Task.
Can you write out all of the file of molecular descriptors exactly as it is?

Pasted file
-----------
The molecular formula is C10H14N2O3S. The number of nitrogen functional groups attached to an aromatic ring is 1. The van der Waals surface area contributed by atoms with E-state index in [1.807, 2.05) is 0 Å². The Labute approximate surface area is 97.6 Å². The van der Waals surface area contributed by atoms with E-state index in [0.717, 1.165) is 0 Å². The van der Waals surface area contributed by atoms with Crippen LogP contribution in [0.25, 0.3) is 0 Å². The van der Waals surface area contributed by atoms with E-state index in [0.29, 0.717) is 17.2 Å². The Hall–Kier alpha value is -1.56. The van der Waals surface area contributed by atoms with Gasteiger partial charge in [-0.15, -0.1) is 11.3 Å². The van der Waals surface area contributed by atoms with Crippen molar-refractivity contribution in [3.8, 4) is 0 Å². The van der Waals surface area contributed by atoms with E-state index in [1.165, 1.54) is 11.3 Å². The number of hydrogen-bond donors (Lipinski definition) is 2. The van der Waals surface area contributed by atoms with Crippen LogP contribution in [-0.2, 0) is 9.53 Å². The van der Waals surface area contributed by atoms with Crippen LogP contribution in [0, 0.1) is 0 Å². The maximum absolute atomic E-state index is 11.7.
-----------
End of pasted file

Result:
The molecular formula is C10H14N2O3S. The number of nitrogen functional groups attached to an aromatic ring is 1. The van der Waals surface area contributed by atoms with E-state index in [1.807, 2.05) is 0 Å². The Labute approximate surface area is 97.6 Å². The van der Waals surface area contributed by atoms with E-state index in [0.717, 1.165) is 0 Å². The van der Waals surface area contributed by atoms with Crippen LogP contribution in [0.25, 0.3) is 0 Å². The van der Waals surface area contributed by atoms with E-state index in [0.29, 0.717) is 17.2 Å². The Hall–Kier alpha value is -1.56. The van der Waals surface area contributed by atoms with Gasteiger partial charge in [-0.15, -0.1) is 11.3 Å². The van der Waals surface area contributed by atoms with Crippen molar-refractivity contribution in [3.8, 4) is 0 Å². The van der Waals surface area contributed by atoms with E-state index in [1.165, 1.54) is 11.3 Å². The number of hydrogen-bond donors (Lipinski definition) is 2. The van der Waals surface area contributed by atoms with Crippen LogP contribution in [-0.2, 0) is 9.53 Å². The van der Waals surface area contributed by atoms with Crippen LogP contribution in [0, 0.1) is 0 Å². The maximum absolute atomic E-state index is 11.7.